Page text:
CTO · Developers

Advice on NDA with CTO

James Miller Looking for a PHP software developer ideally based the North East UK.

Last updated on May 28th, 2018

I’m in discussions with a potential CTO co-founder and we negotiating an NDA. He wants to add a clause that does not limit him to developing similar projects to mine and have his ‘hands tied’. The clause only prevents developing identical ideas or unique features to my project.
We both feel ideas are good but it is the execution of these ideas that makes them tangible.
I’d be grateful for any thoughts?

David M

May 27th, 2018

I would have to look at the clause and overall contract. One way around this is to look into a non compete, which will limit him dealing with the people you are associated with as well as anyone he deals with on behalf of your company. Personally I don't sign anything that limits me from working on similar projects. The world is just so connected, and I have found for every "great idea" someone brings me and asks me to help build out in a company, I know of at least three companies working on similar or the exact same concept. You can't expect him to tie his hands to a concept or idea if it is something broad scope.

Way I would handle it. Get your patent. Let him know you have experienced lawyers to back up that patent. Then have him sign a non disclosure to protect him from discussing your elements for 2-3 years after any departure. Then have him sign a non compete limiting him from selling or developing similar projects for any one that you or he deals with in this current venture. If he wont sign the non compete, yeh I would bid him farewell. He has to buy in to an extent and show some loyalty and commitment.

David M

Last updated on May 27th, 2018

Also, I disagree at least in part with Maxine. Contracts are always about debating and discussing, arguing, and working through semantics. For anyone who has extensive contract experience, "semantics" are EXTREMELY important. So Im not following the logic to just dismiss a CTO if you have vetted him..simply because he is looking out for his future at this point. That is completely normal. And quite honestly, that is admirable in a candidate. It shows that he values his worth...and that if your idea ends up not working out...he has enough talent to work with another company. But again..non compete should clear up a lot of your concerns and his.

Kristian Pedersen Business minded and experienced CTO looking to start or join new company

May 29th, 2018

Try the other way around. How would you feel if a potential technical co-founder you met tried to get you to sign a NDA before discussing ways of bringing your project to life, insisting that you could not use any ideas or unique features derived from these talks in this project or any other project you would be working on?

I would never sign an NDA at an early stage. Why? Because your idea almost certainly is not unique - at least not in a technical sense. As technical veterans we get bombarded by idea-people and I have not seen or heard an idea that did not already exist in some form since the early 2000’s. Had I signed all the NDA’s that had been presented to me during the last 20 years, I would not have been able to have a normal industry-related discussion with anyone (including people here) at this point without fear of inadvertently breaking the agreement.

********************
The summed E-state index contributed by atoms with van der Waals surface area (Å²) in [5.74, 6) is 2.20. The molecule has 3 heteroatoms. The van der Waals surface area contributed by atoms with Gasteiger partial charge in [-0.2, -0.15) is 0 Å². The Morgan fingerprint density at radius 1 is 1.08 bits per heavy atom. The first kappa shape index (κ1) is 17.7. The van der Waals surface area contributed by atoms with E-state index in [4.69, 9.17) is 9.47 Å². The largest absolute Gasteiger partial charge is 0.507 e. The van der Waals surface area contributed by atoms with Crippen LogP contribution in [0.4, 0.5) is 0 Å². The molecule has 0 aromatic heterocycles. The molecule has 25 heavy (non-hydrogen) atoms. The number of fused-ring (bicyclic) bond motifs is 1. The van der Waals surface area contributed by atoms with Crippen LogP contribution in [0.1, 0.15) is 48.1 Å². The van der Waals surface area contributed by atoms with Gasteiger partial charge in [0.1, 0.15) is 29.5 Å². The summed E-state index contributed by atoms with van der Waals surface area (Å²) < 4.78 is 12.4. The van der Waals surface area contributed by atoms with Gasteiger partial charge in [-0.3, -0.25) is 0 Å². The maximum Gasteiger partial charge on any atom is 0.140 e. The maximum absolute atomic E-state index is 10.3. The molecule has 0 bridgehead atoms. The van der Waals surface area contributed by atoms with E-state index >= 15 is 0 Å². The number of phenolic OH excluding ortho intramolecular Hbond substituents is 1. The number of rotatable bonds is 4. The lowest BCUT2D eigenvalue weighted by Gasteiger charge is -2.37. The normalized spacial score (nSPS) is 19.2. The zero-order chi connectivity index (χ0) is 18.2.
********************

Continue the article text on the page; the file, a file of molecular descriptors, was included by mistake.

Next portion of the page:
Now, a non-compete is something different and may come into play, if you actually form a company, both work for the company, build a product, take it to market and make a profit. However, if you actually build a mature, successful, profitable company, why would your CTO decide to jump ship and start all over on the same exact idea and same execution?

Until that happens, I would balance the odds of someone stopping whatever they are doing and dedicating the next 10 years of their life to stealing your idea to the odds of your idea getting better by being shared, discussed openly and refined.


Last updated on May 30th, 2018

Look at it from this perspective. I had 3, more or less same mobile food truck service companies approach me to be their CTO and Product Manager, I can help each one of them because it's not very complicated solution/product and save each of them a lot of money and time in the process, but since I don't control the execution of the sales/biz dev process or make overall decisions for each company it would be inappropriate for me to be locked into one of those companies. In a way, I am just a service provider of technology and product development and because of my experience of almost 3 decades I can produce far more results than less experienced but dedicated CTO. I also know that most startups (~99%) which I don't control will fail (smaller % for the once I do) while at the same time there will be multiple startups who would be attacking the same market who will also fail.

Most inexperienced entrepreneurs think that they have something unique to protect, but they are not. Don't be NDA sheep. Execution beats all. In the past 18 years or so for all the dozens NDAs that I signed not a single person after NDA was signed and we talked, sent me a list of what is protectable and confidential as NDA specified he should do or told me during the discussion what is confidential without me pointing that it is a publicly know thing.